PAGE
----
Flip-side of Imran Khan’s StatueDiplomacy


The puppet prime minister, Imran Khan, and his Khaki mentors have gone berserk with their new found love for the Sikhs, though the miniscule minority has steadfastly refused to be assimilated into the mainstream of Pakistan society for the past seventy years.A manifestation of the fixation with the Sikhs is inauguration of the statue of Maharaja Ranjit Singh inside the Lahore Fort. Statues are un-Islamic certainly in a nation that was createdas the home for the Muslims of the sub-continent, where even today, Muslim families refuse to share drinking water with non-Muslims. The Blasphemy case ofAasia Bibi, the Christian labourer, has brought out this truism clearly.

Ranjit Singh rule of Punjab from 1801-1839 was glorious for the Sikhs but not for the Muslims of Pakistan.The present outcry against the Ranjit Singh statue from Peshawar to Lahore and Karachi and in the distant Kashmir valley shows how horribly wrongis the sudden resurrection of Ranjit Singh to curry favour with the Khalistanis flush with the greenbacks.
The glorification of the Sikh ruler makes a mockery of two realities we know - one Ranjit Singh ran his empire “on ideas of moral legitimacy inspired by the Sikh gurus and their teachings”; twoAhmad Shah Abdalihad saved Muslims of Punjab from the excesses of Sikh and Maratha violence in the mid-18th century.
Prime Minister Imran Khanis the public face of the government of Pakistan; heshould have therefore checked with his aides before giving the formal go ahead for the statue.This he did not do and simply took the wishes of the GHQ Shura as his manna.

Someone from his circle could have told Imran that Ranjeet Singh's rise was one of the factors for the creation of Pakistan. Obviously none from Imran Khan’s inner circle had readthe book, “Tinderbox: The Past and Future of Pakistan”, published some eight years ago.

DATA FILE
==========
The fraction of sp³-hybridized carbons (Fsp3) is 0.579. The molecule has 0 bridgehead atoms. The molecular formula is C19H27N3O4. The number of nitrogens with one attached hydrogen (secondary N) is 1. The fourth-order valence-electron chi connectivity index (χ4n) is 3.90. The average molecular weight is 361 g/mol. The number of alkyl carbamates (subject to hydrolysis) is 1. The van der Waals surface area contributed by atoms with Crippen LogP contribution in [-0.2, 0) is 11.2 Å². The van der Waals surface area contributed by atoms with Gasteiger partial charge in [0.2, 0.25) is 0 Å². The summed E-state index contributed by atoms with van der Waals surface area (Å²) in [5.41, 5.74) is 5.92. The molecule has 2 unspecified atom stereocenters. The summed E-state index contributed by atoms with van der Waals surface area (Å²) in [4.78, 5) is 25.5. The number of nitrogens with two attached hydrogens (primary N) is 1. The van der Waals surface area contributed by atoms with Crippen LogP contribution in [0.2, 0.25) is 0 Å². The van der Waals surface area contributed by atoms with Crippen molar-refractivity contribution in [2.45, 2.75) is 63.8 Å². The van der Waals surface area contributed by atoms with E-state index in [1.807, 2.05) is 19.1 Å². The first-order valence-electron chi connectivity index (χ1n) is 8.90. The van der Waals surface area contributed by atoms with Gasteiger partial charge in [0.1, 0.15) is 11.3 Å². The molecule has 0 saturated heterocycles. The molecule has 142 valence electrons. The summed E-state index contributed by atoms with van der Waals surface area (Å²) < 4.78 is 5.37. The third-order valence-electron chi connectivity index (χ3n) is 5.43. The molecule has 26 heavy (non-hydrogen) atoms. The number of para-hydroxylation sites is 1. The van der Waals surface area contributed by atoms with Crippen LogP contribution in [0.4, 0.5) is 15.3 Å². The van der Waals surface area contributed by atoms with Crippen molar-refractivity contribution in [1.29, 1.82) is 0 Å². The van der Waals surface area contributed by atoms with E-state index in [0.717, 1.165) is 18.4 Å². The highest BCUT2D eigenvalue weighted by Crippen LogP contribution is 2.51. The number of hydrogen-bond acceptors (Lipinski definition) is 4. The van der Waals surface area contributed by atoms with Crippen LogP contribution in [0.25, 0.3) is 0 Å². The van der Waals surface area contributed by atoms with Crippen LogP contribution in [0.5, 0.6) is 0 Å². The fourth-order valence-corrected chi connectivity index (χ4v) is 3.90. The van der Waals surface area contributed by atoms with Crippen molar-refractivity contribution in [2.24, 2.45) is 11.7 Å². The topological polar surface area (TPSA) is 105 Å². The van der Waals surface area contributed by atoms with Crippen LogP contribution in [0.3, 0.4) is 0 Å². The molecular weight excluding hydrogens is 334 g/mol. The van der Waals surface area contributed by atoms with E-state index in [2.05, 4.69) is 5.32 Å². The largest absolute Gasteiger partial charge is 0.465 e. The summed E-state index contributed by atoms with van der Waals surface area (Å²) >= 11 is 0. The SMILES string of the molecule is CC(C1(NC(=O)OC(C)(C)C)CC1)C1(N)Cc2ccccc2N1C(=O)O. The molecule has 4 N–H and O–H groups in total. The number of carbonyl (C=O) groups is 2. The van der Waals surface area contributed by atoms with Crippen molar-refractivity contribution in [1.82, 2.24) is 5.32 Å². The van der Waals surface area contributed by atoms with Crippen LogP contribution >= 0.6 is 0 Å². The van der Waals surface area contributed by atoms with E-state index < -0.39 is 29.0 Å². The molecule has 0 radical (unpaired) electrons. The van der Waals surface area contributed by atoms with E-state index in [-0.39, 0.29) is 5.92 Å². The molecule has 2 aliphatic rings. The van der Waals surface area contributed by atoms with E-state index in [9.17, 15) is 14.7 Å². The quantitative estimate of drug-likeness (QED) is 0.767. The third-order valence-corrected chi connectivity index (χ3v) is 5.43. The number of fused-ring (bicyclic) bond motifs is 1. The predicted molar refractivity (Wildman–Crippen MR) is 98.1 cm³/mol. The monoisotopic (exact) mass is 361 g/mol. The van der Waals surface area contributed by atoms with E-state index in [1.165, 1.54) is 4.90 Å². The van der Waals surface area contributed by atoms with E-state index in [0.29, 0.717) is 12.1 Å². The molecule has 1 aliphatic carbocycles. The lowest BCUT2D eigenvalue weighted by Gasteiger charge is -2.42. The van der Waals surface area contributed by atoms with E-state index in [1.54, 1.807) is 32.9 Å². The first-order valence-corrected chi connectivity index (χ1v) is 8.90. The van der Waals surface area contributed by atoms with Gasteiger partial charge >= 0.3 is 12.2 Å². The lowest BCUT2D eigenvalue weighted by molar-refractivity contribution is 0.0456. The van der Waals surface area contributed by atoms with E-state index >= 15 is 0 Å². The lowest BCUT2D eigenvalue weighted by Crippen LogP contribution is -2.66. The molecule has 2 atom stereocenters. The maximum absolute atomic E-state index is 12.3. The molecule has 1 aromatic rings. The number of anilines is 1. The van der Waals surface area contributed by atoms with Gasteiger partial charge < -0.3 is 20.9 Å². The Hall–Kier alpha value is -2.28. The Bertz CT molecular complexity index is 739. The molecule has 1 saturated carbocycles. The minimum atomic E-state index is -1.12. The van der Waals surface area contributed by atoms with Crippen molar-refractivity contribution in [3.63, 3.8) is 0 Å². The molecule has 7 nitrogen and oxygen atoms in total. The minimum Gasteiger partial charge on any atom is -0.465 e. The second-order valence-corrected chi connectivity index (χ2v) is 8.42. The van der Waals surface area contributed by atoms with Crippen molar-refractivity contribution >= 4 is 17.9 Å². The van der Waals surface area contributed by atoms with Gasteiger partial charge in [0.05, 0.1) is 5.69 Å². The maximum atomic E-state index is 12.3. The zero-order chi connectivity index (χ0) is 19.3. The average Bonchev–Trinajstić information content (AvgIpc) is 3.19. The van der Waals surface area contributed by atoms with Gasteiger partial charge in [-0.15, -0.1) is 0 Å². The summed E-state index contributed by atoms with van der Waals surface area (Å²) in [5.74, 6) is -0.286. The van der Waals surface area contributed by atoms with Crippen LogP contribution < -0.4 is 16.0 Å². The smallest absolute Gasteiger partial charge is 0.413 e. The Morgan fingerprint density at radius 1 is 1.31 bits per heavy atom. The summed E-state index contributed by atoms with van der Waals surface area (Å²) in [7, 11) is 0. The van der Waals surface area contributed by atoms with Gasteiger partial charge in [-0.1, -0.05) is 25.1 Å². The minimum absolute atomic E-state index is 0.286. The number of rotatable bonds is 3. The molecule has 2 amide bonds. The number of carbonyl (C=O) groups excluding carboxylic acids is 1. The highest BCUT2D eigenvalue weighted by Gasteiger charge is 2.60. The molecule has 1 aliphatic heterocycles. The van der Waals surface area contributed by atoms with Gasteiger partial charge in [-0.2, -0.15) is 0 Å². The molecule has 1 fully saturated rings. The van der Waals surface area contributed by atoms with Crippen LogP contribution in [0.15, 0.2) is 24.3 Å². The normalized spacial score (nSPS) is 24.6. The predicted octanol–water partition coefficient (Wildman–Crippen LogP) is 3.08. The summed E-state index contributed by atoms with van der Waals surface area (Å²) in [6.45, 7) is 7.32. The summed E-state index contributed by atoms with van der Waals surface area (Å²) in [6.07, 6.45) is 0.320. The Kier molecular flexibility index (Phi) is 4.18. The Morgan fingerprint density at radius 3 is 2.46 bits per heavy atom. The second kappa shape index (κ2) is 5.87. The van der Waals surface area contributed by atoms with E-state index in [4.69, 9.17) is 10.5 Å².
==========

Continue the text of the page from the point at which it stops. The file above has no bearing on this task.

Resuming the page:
“Pakistan was a product of the fear of Muslims, who could not forget the glory of Mughals and 500 years of their rule over India. Muhammad Ali Jinnah worked on these very fears to realise the dream of Pakistan”, the author says and quotesa Taliban commander saying, 'Jihad is not very recent, we have been fighting for 200 years', indicating the regime of Ranjeet Singh that stretched up to Afghanistan.

Well, had Prime Minister Imran Khan consulted his Pakistan Tehreek- e-Insaf (PTI) colleagues in Multan,he could have realised what an act of blasphemy he was committing. They would have told him what the Pakistan Awami Seraiki Partydid last month. Led by their central leaders, the party workers took out a rally on Sunday, June 2, and set an effigy of Ranjit Singh on fire as a mark of their protest against Sikh invasion of Multan on that very day in 1818.Nawab Muzaffar Khan Sadozai, who is hero of Seraiki resistance and defender of Multan, embraced martyrdom on this day.

Children of present day Seraiki region are brought up on the diet of valour, the Multan boys had displayed in the war the Sikh ruler had waged against Nawab Muzaffar Khanin 1818. According to contemporary writings, “the expansion of Maharaja Ranjit Singh’s rule from Lahore was brutal and it brought him into conflict with the ruler of Multan. The war that followed was violent, where Nawab Muzaffar Khan died fighting along with his sons”.

History has since been kind to Muzaffar Khan. In local folklore, he has become a ‘freedom fighter’ who resisted against the aggression of ‘Punjab’.

It is for this reason, and to rewrite Muslim history from Pakistan’s perspective, Maharaja Ranjit Singh’s Sikh rule has been virtually blanked out of Pakistan’s school books. Prime Minister Imran Khan is sadly unaware of his country fact-file since he had mostly lived abroad till he decided to take the political plunge.